These portions of the meeting have been accredited for Continuing Education credits.
Culture in the Classroom: Surprising Students with Realities of the Global World
Millennials may be more aware of global aspects of today’s world than were past generations, but they often do not think about how culture affects their every day lives. Indeed, much of current research in the social sciences continues to be conducted using WEIRD populations, with the underlying assumption that there are no important differences in people and their behaviors around the globe. Weaving culture into teaching can expand students’ awareness of cultural practices within different ecological frameworks, perhaps increasing students’ appreciation of the complexity of human behavior. Indeed, cultural and developmental processes are constantly intertwined, and the enculturation and socialization of children are fundamental means of cultural transmission across all societies. Given that children are perhaps the world’s most important resource and they literally are the future, it is important to understand the relation between culture and human development. Ways to add culture to teaching psychology courses, particularly focusing upon developmental processes, will be discussed.
The Impact of Cultural Dialect on Reading and Writing
The impact of cultural language differences on learning to read is well-documented. Cultural dialects that differ from the mainstream language standard can influence reading and writing acquisition. Specifically, the density with which children use a cultural dialect has been shown to slow down the development of both reading and writing. Sometimes called linguistic distance, it has been demonstrated across languages that the further away a child is from the spoken standard the more likely it is that he/she will struggle with reading and writing development. African American English (AAE) is the most widely studied dialect of American English. Children who are high users of AAE have been found to struggle with reading, spelling, writing and oral language development, as high dialect use represents a significant distance from the spoken and written standard.These disparities in reading acquisition are increased when children are also growing up in poverty. This session will utilize AAE as an example of an oral dialect whose use influences the rate and overall growth of reading skills among its users.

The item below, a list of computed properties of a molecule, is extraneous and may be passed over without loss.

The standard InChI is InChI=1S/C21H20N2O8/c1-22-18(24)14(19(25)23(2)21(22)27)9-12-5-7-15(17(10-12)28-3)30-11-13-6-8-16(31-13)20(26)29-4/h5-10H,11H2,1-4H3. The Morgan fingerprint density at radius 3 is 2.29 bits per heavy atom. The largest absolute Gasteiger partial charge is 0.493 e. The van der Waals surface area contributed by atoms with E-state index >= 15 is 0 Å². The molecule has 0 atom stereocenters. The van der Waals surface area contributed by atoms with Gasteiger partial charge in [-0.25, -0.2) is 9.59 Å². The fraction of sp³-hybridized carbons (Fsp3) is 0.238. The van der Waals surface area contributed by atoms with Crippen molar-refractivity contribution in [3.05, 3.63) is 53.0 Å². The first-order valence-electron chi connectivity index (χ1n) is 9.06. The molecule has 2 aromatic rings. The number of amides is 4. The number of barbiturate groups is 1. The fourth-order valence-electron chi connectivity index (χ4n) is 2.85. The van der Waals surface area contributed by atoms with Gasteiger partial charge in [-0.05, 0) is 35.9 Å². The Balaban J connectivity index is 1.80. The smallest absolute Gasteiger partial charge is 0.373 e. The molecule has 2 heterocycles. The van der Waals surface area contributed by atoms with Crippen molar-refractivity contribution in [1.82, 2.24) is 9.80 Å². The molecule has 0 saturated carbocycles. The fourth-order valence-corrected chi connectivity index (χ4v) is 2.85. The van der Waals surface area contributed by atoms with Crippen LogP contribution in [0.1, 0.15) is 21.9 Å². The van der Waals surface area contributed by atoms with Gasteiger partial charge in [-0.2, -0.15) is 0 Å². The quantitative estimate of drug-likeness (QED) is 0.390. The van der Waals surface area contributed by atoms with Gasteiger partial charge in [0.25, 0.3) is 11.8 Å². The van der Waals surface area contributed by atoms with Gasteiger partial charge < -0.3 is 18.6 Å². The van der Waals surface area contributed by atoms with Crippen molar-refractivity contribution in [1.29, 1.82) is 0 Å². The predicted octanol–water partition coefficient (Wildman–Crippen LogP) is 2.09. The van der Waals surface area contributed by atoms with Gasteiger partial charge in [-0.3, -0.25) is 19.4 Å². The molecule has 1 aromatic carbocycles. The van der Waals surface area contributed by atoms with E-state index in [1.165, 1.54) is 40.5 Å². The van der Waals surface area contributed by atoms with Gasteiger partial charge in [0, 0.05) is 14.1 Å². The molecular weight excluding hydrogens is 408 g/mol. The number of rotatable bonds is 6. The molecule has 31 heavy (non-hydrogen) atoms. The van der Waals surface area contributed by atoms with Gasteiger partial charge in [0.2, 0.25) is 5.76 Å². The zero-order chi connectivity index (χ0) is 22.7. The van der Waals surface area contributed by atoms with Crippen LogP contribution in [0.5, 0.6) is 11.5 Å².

Gary Sass is a local historian, entrepreneur and story teller that has been featured in magazines and on television for his personalized tours. He is President of AdLib Luxury Tours and Active Escapes DMC. Sass personally conducts over 80 different tours in North Florida. His Jacksonville Walking Tour program is ranked #1 on Trip Advisor. Sass was honored twice by the North Florida Hotels Association with a ROSE award for Service Excellence. He also received a Preservation Service Award from the Jacksonville Historic Commission. Sass is a member of the St. Augustine Historical Society, Jacksonville Historical Society and Jacksonville Chamber of Commerce.
Crossing Classes: A Cultural Perspective of First-Generation College Students’ Performance and Persistence
More first-generation college (FGC) students are enrolling than ever before, but these students continue to have poorer performance and persistence than their continuing-generation (CGC) counterparts. This social class achievement gap persists even after controlling for students’ demographic backgrounds and past academic performance, suggesting that differences during college are as important as difference before college in predicting outcomes for FGC students. Namely, while many theories have studied academic performance for first-generation students, few have taken into account the cultural transition to the university context. An emerging body of research examines the ways that low-income and first-generation students must adjust to the culture of the university and face challenges negotiating different cultural identities. In this address, I will discuss the ways that we can use a cultural lens to understand the transition to college for first-generation and low-income students. Additionally, I will explore individual and systemic interventions that utilize culture to improve FGC students’ performance and persistence.
There are events organized especially for students:
Check back here for more details, or contact Amanda Faherty (Student Committee Chair) at firstname.lastname@example.org for more information.